I couldn’t quite visualise what Porto would be like – I’d been to Lisbon but I was kind of expecting Porto to be a slightly less interesting version of the capital. I was wrong – Porto is fantastic and well worth a visit.
Sure, Porto is famous for port – the fortified wine effectively invented by English merchants so they could transport wine further (and effectively bypass the French) – but there is a lot more to discover in this fascinating city, here’s three reasons why:
1. The blue tiles
Most of the exteriors of the buildings in Porto are covered in tiles. The tiles formed the practical purpose of protecting the buildings against the elements but they were also used for decoration – stunning blue colours used to create eye-catching patterns. For people that had a bit more money to spend on their buildings, the tiles could also be used to tell stories.
It was a technique that was originally developed by the Moors (who controlled this part of the world for centuries), the blue and white palette was influenced by the Delft school of the Netherlands, but the Portuguese have taken this type of tile work to a new level.
One of the best examples is the São Bento train station – a unique work of art, huge and elaborate images created in the iconic blue and white tiles. The multitude of churches across the city (with their interiors lavishly decorated in gold shipped back from Brazil) also used tiles on their exteriors for effective storytelling – particularly important in years gone by when much of the population was unable to read.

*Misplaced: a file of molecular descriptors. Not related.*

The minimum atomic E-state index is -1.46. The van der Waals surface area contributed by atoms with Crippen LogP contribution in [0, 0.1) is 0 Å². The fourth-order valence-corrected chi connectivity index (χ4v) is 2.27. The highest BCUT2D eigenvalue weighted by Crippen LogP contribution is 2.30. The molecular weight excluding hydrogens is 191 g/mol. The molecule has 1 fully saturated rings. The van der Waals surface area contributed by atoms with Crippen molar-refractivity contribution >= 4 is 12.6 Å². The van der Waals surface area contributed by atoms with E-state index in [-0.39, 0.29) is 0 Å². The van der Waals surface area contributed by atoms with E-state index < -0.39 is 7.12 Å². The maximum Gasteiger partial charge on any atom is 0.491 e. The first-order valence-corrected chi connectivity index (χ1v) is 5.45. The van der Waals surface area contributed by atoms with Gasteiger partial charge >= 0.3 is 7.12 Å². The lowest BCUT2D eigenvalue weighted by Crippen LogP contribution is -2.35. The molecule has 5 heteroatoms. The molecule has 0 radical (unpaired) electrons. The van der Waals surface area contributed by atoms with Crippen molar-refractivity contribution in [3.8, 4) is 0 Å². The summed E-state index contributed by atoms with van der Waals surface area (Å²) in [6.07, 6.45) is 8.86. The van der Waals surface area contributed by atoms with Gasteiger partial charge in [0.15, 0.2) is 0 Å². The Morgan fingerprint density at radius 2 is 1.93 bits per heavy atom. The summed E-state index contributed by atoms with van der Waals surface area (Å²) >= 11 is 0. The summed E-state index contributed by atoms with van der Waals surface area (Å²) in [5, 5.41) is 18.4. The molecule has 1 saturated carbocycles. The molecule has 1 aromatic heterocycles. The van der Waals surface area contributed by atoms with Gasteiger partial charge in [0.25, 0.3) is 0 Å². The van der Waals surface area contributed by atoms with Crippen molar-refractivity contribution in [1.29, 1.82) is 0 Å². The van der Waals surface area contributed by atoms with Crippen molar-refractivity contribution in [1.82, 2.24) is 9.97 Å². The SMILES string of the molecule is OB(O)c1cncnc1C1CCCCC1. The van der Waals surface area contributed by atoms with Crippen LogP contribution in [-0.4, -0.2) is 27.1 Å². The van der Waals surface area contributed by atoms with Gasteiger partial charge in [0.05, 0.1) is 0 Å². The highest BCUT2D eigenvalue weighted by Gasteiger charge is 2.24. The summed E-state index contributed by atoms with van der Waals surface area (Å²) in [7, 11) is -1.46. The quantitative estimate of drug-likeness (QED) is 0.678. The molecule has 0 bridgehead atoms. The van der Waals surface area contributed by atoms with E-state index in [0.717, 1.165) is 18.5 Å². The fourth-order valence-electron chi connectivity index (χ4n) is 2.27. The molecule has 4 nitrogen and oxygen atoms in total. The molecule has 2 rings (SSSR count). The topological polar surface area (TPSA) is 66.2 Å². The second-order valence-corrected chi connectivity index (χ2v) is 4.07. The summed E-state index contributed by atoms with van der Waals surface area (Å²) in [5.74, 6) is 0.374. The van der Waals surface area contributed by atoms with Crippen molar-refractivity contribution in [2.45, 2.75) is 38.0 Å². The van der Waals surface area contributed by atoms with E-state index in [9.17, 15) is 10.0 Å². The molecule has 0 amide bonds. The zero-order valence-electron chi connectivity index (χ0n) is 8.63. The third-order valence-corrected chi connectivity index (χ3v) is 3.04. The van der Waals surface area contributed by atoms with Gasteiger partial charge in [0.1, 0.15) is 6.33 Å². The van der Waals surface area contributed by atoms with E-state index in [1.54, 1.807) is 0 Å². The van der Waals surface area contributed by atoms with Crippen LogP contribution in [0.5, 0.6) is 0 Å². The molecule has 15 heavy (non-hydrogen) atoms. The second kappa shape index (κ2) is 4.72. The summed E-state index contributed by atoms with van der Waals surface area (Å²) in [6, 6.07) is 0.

2. The food and the nightlife
There are some top-end restaurants in this town. My favourite is DOP in the Palácio das Artes building – this is traditional Portuguese flavours given a modern twist. I also like Quarenta 4 which is down near the docks – a bona fide seafood specialist.
The area known as ‘The Galleries’is where most of the bars and nightlife can be found in Porto. The Galeria de Paris was the first bar in this area to encourage people to enjoy their drinks outside in the street and now there’s a multitude of similar bars in this neighbourhood which sees the streets packed with people on Friday and Saturday nights. My favourite is Casa Do Livro where the drinks are good and the music is a fantastic mix of eclectic tunes.
3. The culture
Check out the Serralves Museum – a huge modern space devoted to temporary exhibitions from local and international artists. As well as the new museum building that houses the exhibitions, the enormous grounds also contains Casa de Serralves – a pink art deco masterpiece that has to be seen to be believed. My other cultural highlight from Porto is the enormous sculpture created by Janet Echelman – titled “She Changes”it is a stunning representation of a fishing net, billowing in the breeze, it brilliantly connects Porto’s fishing heritage with its cultural identity of today.
Porto’s history is fascinating and ever-present. It envelops and engulfs you in every street, in every building, as you climb old stone steps, turn a corner, or look across the Douro River that has swirled and churned through this city across the ages. But Porto somehow blends this rich history of the past with a bright vision for the future. You can book a train on Rail Europe as I did and find out more about this wonderful city worth discovering.